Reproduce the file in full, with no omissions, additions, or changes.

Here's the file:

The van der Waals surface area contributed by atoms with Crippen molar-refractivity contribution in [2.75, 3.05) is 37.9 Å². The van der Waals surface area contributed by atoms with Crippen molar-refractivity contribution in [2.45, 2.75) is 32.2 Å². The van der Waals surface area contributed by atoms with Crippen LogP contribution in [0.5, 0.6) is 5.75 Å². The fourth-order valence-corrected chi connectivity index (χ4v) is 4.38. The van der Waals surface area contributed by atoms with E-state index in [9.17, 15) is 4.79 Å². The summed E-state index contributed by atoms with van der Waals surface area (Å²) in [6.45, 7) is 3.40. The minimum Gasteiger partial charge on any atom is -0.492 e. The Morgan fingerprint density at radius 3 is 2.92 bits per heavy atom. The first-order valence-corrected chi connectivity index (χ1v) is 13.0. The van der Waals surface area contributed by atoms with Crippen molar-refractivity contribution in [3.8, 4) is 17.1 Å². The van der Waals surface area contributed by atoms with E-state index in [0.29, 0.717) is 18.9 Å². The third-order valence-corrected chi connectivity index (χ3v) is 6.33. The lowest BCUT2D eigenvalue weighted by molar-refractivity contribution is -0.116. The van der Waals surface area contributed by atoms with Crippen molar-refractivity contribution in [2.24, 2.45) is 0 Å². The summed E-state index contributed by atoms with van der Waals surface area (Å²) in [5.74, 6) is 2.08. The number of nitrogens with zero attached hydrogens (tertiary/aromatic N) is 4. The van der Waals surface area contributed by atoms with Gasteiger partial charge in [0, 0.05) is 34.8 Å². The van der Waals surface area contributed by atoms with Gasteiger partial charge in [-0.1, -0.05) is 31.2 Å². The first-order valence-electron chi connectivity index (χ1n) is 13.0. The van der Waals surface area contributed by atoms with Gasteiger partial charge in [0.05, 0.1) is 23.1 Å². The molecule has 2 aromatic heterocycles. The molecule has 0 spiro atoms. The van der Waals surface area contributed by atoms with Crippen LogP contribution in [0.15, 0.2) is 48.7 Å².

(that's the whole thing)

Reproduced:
The van der Waals surface area contributed by atoms with Crippen molar-refractivity contribution in [2.75, 3.05) is 37.9 Å². The van der Waals surface area contributed by atoms with Crippen molar-refractivity contribution in [2.45, 2.75) is 32.2 Å². The van der Waals surface area contributed by atoms with Crippen LogP contribution in [0.5, 0.6) is 5.75 Å². The fourth-order valence-corrected chi connectivity index (χ4v) is 4.38. The van der Waals surface area contributed by atoms with E-state index in [9.17, 15) is 4.79 Å². The summed E-state index contributed by atoms with van der Waals surface area (Å²) in [6.45, 7) is 3.40. The minimum Gasteiger partial charge on any atom is -0.492 e. The Morgan fingerprint density at radius 3 is 2.92 bits per heavy atom. The first-order valence-corrected chi connectivity index (χ1v) is 13.0. The van der Waals surface area contributed by atoms with Crippen molar-refractivity contribution in [3.8, 4) is 17.1 Å². The van der Waals surface area contributed by atoms with E-state index in [0.29, 0.717) is 18.9 Å². The third-order valence-corrected chi connectivity index (χ3v) is 6.33. The lowest BCUT2D eigenvalue weighted by molar-refractivity contribution is -0.116. The van der Waals surface area contributed by atoms with Crippen molar-refractivity contribution in [2.24, 2.45) is 0 Å². The summed E-state index contributed by atoms with van der Waals surface area (Å²) in [5.74, 6) is 2.08. The number of nitrogens with zero attached hydrogens (tertiary/aromatic N) is 4. The van der Waals surface area contributed by atoms with Gasteiger partial charge in [0, 0.05) is 34.8 Å². The van der Waals surface area contributed by atoms with Gasteiger partial charge in [-0.1, -0.05) is 31.2 Å². The first-order valence-electron chi connectivity index (χ1n) is 13.0. The van der Waals surface area contributed by atoms with Gasteiger partial charge in [0.05, 0.1) is 23.1 Å². The molecule has 2 aromatic heterocycles. The molecule has 0 spiro atoms. The van der Waals surface area contributed by atoms with Crippen LogP contribution in [0.15, 0.2) is 48.7 Å².